The essential question used to be "What is truth?" but devolved into "Is there truth?" and beyond. In some elementary form (philosophically speaking), it's the central question we ask every day. (Jack Fuller offers as good a definition of journalistic truth as I've ever seen in "News Values"; he calls this testing and discovery "the truth discipline," a journalistic process that produces a useful and robust, if crude, version of truth that serves us well in the everyday workings of the world. (Find a discussion of "truth discipline" here, or many other places in the book every serious journalist needs to read).
I mention all this only to introduce you to a fascinating post on the NYT blog of Stanley Fish. You do not need to read this, but God, is it interesting.
His post is either a review of or a meditation on a book by Francois Cusset to be published next month – “French Theory: How Foucault, Derrida, Deleuze, & Co. Transformed the Intellectual Life of the United States” – that I certainly would not (and probably could not) read. But in Prof. Fish's clean, accessible prose, I feel like I can understand it. Here's a taste:
Obviously the rationalist Enlightenment agenda does not survive this deconstructive analysis intact, which doesn’t mean that it must be discarded (the claim to be able to discard it from a position superior to it merely replicates it) or that it doesn’t yield results (I am writing on one of them); only that the progressive program it is thought to underwrite and implement — the program of drawing closer and closer to a truth independent of our discursive practices, a truth that, if we are slow and patient in the Baconian manner, will reveal itself and come out from behind the representational curtain — is not, according to this way of thinking, realizable.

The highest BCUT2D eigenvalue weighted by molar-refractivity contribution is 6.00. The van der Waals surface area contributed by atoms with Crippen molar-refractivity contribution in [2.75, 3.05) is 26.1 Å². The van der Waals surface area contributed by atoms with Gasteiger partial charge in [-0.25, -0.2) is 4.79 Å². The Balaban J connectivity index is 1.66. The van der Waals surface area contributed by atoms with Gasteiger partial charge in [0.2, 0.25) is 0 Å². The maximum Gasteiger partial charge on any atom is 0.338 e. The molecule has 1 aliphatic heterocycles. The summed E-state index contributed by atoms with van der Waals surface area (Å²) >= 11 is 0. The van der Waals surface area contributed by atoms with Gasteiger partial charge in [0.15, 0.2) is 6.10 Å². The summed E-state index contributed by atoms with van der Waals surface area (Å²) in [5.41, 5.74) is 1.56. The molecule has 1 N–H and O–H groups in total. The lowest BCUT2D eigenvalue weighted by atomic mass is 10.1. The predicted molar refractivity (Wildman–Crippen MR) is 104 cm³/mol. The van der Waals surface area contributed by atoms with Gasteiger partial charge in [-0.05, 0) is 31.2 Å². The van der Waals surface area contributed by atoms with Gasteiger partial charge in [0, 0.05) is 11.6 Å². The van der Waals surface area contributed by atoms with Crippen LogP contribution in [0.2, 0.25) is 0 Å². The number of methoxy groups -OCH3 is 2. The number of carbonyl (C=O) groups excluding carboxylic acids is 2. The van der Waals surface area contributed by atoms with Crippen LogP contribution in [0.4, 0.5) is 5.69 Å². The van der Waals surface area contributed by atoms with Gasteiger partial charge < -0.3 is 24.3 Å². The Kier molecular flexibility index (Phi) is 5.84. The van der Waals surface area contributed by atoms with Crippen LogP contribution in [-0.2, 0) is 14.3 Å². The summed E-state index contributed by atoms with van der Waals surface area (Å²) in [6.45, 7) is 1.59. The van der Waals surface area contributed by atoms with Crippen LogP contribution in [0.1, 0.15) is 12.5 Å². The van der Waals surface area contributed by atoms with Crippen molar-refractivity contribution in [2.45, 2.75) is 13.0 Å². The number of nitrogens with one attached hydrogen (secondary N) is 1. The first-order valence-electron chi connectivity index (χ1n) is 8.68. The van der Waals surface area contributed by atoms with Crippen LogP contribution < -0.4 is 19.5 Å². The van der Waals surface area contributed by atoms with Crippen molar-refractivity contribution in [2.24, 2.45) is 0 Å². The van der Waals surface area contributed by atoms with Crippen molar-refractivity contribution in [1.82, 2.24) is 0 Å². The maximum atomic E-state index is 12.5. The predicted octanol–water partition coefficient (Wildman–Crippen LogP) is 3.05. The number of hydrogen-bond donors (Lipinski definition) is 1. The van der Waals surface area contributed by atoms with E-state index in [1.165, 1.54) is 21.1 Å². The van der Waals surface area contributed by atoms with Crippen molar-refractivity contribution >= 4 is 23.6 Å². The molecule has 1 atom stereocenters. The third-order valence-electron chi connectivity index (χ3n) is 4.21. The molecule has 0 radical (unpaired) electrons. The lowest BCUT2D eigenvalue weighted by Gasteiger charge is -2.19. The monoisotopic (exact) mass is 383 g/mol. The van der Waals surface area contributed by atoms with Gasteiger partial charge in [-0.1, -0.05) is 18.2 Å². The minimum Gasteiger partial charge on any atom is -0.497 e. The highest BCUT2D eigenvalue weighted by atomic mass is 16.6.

That’s a loss, but it’s not a loss of anything in particular. It doesn’t take anything away from us. We can still do all the things we have always done; we can still say that some things are true and others false, and believe it; we can still use words like better and worse and offer justifications for doing so. All we lose (if we have been persuaded by the deconstructive critique, that is) is a certain rationalist faith that there will someday be a final word, a last description that takes the accurate measure of everything.
Okay, here's one sweet, final item: almost immediately following the Fish post, Berkman Fellow Gene Koo added an addendum: "Enlightened doubt: Wikipedia's post-modern search for truth" that extends the meditation into the contemporary techno-communications realm. Says he:
How does any of this relate to producing news in today's bewildering environment? Well, not at all. Except totally.
Fish may as well be describing Wikipedia, for Wikipedia exemplifies the quest for truth in a deconstructed world. Wikipedia harnesses individuals’ faith in truth, yet ultimately tempers it within a fundamentally relativist framework. Wikipedia ultimately guarantees not so much the truth as the ability to argue for the truth by appealing to a common cultural understanding — the Neutral Point of View — as the final arbiter of truth. In short, Wikipedia resolves the postmodern dilemma of truth by ultimately relying on process. Through the give-and-take between many committed individuals who hold strong beliefs in what is true, as well as a common commitment to what truth means, a truer (or truthier) encyclopedia of knowledge emerges.